EB: I’ve been part of nonprofits, and whether we call it workforce housing or next-generation housing, it is essential to our economy or if we want our own kids to stay in town. What is better than having your family around you, or your parents or grandparents living with you. We’ve taken some steps with secondary units ordinance, but it doesn’t quite fill the holes. So you have to have a lot of different things going on. Working with nonprofits, you have housing trust fund of SLO and Habitat for Humanity, People’s Self Help Housing. There are a lot of organizations but it takes a lot of coordination to make those things happen.
AN: What is the biggest threat to our local water supply, and what can be done to protect/preserve/improve it?
EB: Atascadero has been lucky in a lot of ways. We considered it a common commodity and resource and Atascadero Mutual Water Company has been very good stewards of our aquifer and been forward thinking in securing water from Nacimiento to keep our reserve charged. We are not completely separate from the Paso Robles basin but we are excluded from the groundwater sustainability plan process. But in the larger sense, it is something we have to wrap our heads around because it is so tightly ties to our agriculture industry in the North County and so many jobs rely on it.
AN: What is the BoS role in improving the QoL on our roads as it relates to general traffic and road quality?
EB: It is one of our major roles. There are only so many roads and travel ways that belong to the city. We have a lot of unincorporated area in our county. A lot of people think they belong to the city by they don’t, they are part of the county and we have a lot of advisory groups that look over the county. We have a huge role to play and are part of the regional planning for projects and work to get state grants and SLOCOG, and it is laborious but is one of the more important things we do.
AN: Globally, tourism has led to problems that have motivated many cities to apply limits or reassess the approach to tourism promotion. How can we balance our economic dependence on tourism with the quality of life we enjoy?
EB: That is why we have bed tax. We have to make sure we are capturing our tourism dollars. I don’t hear too many people say Atascadero has too many tourists. Atascadero is not as touristy as other parts of the County. I lived in more touristy areas, like Breckenridge, Colorado, where the bed tax would pay for a lot of infrastructure tourists would use as well as what residents would use. That is why cities keep building hotels, to get income to offset impacts of tourism. It will be one of the pillars of our economy. We are a naturally beautiful place.
AN: When managing public agencies, is it better to have more employees at a modest wage, or fewer employees at a wage high enough to attract and retain quality applicants?
EB: That is always a balance. Public agencies are not usually over-staffed. We have to be fair with the wages we provide. When the cities were hurting, we asked people to not take raises, and I was furloughed as a state employee, and I don’t think government workers are spoiled. I think we need to be competitive or we are going to lose people.
AN: What is the greatest concern facing our County now or in the near future? What is the solution?
EB: There are so many broader issues, but what really got me in the race is a concern for our economy and people’s view of their local government. I got involved in Atascadero because I didn’t feel like people trusted our city council. It was kind of run by a ‘good-old-boy’ network and it was their way or the highway, and it would be better to open the doors of the city hall and make things more transparent. When I look at the Board of Supervisors, it is dominated by three people who drive the agenda and it really needs to be more of an open discussion by the community.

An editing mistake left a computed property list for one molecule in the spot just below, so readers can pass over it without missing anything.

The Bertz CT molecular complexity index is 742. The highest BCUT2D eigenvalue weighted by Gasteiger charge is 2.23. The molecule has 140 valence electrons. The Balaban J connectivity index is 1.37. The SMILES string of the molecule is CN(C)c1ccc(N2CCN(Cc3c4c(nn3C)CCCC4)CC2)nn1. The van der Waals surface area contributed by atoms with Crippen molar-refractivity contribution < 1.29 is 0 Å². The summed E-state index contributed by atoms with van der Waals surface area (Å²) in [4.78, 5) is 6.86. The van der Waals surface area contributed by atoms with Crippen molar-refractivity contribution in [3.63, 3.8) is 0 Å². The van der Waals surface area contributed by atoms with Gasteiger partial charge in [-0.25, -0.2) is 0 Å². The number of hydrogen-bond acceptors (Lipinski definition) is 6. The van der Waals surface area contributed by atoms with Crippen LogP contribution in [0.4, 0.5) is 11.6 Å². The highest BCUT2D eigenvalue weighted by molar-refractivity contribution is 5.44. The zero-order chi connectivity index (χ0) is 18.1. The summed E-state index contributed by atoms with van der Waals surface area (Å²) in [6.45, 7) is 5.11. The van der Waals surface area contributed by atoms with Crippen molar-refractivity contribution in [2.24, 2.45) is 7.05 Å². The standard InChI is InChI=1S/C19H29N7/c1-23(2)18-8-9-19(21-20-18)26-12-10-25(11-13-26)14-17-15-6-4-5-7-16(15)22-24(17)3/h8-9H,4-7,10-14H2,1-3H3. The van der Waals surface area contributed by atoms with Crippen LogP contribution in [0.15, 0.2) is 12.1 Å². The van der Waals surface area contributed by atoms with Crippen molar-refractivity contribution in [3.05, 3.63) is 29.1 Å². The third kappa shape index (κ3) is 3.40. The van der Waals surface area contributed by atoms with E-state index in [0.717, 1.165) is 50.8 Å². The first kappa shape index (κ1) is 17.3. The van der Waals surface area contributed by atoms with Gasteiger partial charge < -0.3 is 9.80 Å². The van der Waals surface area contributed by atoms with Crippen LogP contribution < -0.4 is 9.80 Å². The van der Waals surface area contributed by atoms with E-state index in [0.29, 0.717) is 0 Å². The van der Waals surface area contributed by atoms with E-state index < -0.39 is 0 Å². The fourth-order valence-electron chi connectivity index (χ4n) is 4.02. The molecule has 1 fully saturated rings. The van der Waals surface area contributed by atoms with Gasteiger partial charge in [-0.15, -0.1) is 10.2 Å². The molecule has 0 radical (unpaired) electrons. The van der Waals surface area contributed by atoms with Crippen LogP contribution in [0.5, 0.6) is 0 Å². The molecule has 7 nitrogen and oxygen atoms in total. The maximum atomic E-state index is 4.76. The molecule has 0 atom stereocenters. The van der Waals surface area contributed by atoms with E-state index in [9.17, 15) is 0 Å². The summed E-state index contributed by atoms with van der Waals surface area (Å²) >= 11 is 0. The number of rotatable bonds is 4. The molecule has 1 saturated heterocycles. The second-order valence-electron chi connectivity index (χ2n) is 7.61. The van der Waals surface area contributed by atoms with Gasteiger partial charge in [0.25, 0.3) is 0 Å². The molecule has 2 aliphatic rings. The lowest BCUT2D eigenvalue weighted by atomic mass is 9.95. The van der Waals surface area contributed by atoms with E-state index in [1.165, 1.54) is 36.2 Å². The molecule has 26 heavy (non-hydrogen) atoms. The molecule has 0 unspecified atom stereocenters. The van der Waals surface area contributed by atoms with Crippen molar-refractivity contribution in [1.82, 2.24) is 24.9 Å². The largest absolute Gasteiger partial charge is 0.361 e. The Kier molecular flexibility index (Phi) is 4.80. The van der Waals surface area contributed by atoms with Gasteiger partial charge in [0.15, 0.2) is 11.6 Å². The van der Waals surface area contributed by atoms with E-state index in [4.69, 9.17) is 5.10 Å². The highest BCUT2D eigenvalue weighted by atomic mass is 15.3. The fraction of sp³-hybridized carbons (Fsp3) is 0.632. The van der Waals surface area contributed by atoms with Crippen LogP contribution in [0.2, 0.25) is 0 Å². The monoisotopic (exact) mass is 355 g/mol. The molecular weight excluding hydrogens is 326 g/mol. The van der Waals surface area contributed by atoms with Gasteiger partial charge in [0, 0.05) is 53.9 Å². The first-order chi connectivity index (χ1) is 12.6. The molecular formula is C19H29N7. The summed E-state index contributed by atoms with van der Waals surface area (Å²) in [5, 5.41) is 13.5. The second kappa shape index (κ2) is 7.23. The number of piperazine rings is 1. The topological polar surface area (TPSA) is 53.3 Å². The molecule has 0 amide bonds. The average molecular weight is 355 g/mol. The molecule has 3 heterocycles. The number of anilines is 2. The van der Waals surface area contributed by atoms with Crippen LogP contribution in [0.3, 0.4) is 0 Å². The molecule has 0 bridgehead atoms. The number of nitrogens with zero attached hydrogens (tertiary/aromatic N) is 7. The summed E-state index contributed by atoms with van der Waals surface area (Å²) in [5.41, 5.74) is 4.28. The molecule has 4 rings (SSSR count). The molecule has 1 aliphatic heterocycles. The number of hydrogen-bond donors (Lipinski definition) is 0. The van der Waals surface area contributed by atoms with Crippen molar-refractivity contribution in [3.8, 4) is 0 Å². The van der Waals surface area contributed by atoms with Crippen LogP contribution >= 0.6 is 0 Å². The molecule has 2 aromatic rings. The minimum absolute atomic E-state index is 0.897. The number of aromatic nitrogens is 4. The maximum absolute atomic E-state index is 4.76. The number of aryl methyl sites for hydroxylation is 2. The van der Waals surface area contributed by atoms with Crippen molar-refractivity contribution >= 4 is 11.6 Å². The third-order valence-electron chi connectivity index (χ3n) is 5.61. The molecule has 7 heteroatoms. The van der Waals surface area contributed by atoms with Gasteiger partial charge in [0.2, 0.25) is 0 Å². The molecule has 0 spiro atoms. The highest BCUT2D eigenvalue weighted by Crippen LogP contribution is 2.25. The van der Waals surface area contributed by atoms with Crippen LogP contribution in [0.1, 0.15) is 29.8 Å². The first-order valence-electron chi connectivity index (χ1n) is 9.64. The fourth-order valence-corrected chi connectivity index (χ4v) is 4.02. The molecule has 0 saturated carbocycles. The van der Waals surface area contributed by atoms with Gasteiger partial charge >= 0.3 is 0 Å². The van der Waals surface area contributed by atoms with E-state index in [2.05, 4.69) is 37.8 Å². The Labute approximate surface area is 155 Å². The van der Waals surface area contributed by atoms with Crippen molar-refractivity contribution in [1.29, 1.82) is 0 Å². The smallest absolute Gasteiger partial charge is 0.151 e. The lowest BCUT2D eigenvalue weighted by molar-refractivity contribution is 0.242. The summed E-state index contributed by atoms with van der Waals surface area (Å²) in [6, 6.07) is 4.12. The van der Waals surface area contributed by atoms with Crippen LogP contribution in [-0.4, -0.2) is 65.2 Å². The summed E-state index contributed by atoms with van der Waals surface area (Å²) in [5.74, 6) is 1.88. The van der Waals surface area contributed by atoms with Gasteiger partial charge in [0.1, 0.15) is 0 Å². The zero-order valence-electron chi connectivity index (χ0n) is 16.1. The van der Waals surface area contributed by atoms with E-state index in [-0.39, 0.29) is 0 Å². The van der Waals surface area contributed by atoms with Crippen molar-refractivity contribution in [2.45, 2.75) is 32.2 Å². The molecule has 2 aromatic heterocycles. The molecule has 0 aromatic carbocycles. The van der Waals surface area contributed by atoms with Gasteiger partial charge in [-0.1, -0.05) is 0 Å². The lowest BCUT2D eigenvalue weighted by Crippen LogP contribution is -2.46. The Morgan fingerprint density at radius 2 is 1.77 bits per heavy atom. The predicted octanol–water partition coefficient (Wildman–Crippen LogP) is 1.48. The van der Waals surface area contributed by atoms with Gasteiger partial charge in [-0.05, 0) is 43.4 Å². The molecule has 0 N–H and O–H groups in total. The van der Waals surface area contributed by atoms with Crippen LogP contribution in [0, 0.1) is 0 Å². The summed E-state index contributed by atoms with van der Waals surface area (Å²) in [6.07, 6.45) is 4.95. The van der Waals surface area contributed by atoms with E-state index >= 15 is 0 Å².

AN: If elected, what are your goals for the term?
EB: Realizing there is a change in leadership and we are a government who wants to be a leader on a lot of different fronts and we are looking for people to get involved and feel like they can come to the board and make suggestions that will be put into action. One of the top ones is the cannabis ordinance. The current ordinance has allowed people to operate while they are going through the permit process and they could shut you down before your hearing. And now they set a hard date there were so many problems with that and it needs to be addressed.
AN: How do those goals affect the next 5-10 years of our region?
EB: Going into the next 5-10 years with collaboration we can make strides in building a stronger economy. When I was in Atascadero, we did a survey of what people do for a living and a lot of them commute of course, but a lot of them worked from home and need good internet — do you know how hard it is to get good internet in Atascadero? So, realizing that when you live in a place like San Luis Obispo, you need to have good services. We need to know what services people need to be successful and how do deliver those services.
AN: If elected, how does your presence change the dynamic of the BoS and lead to the accomplishment of your goals for our region, and the improvement of our county’s future?
EB: I had someone tell me ‘You’ll be the new swing vote,’ and that is fine. Back in the days of Jim Patterson, Frank Meacham was our swing voter. I want to be seen as someone who is reasonable and approachable and weighs the pros and cons. I know how to do a cost-benefit analysis and do what is best for our community. I don’t want to get into party politics and demonizing others or being uncivil. I want to do the work for the community and so I’m looking to meet with people who have the same goals as me and moving forward finding things that will work for us.